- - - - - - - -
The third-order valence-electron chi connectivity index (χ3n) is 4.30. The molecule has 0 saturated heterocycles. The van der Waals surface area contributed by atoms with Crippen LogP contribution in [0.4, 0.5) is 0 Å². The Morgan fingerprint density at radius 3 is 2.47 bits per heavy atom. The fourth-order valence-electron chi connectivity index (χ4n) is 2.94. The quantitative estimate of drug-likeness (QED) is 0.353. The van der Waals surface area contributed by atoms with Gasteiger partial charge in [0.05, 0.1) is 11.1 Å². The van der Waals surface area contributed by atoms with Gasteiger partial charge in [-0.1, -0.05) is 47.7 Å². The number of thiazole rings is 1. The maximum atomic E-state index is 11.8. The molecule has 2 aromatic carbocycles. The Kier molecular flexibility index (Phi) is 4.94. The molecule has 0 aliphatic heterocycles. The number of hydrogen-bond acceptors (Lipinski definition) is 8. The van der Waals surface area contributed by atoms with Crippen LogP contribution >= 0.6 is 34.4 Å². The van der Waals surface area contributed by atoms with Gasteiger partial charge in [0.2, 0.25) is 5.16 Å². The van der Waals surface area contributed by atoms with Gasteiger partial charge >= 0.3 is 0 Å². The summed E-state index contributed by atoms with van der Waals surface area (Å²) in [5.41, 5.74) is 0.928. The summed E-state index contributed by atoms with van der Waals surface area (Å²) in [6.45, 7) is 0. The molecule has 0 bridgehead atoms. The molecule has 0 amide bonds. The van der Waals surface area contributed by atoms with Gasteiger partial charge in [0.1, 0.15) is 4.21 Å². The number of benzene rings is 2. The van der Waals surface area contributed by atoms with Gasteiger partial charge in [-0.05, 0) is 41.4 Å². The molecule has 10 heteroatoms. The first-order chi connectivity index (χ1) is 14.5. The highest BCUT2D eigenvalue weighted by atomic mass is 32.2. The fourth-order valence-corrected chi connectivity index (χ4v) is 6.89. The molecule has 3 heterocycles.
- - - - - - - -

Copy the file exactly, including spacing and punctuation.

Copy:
The third-order valence-electron chi connectivity index (χ3n) is 4.30. The molecule has 0 saturated heterocycles. The van der Waals surface area contributed by atoms with Crippen LogP contribution in [0.4, 0.5) is 0 Å². The Morgan fingerprint density at radius 3 is 2.47 bits per heavy atom. The fourth-order valence-electron chi connectivity index (χ4n) is 2.94. The quantitative estimate of drug-likeness (QED) is 0.353. The van der Waals surface area contributed by atoms with Gasteiger partial charge in [0.05, 0.1) is 11.1 Å². The van der Waals surface area contributed by atoms with Gasteiger partial charge in [-0.1, -0.05) is 47.7 Å². The number of thiazole rings is 1. The maximum atomic E-state index is 11.8. The molecule has 2 aromatic carbocycles. The Kier molecular flexibility index (Phi) is 4.94. The molecule has 0 aliphatic heterocycles. The number of hydrogen-bond acceptors (Lipinski definition) is 8. The van der Waals surface area contributed by atoms with Crippen LogP contribution >= 0.6 is 34.4 Å². The van der Waals surface area contributed by atoms with Gasteiger partial charge in [0.2, 0.25) is 5.16 Å². The van der Waals surface area contributed by atoms with Gasteiger partial charge >= 0.3 is 0 Å². The summed E-state index contributed by atoms with van der Waals surface area (Å²) in [5.41, 5.74) is 0.928. The summed E-state index contributed by atoms with van der Waals surface area (Å²) in [6.45, 7) is 0. The molecule has 0 bridgehead atoms. The molecule has 0 amide bonds. The van der Waals surface area contributed by atoms with Gasteiger partial charge in [0.1, 0.15) is 4.21 Å². The number of benzene rings is 2. The van der Waals surface area contributed by atoms with Gasteiger partial charge in [-0.05, 0) is 41.4 Å². The molecule has 10 heteroatoms. The first-order chi connectivity index (χ1) is 14.5. The highest BCUT2D eigenvalue weighted by atomic mass is 32.2. The fourth-order valence-corrected chi connectivity index (χ4v) is 6.89. The molecule has 3 heterocycles.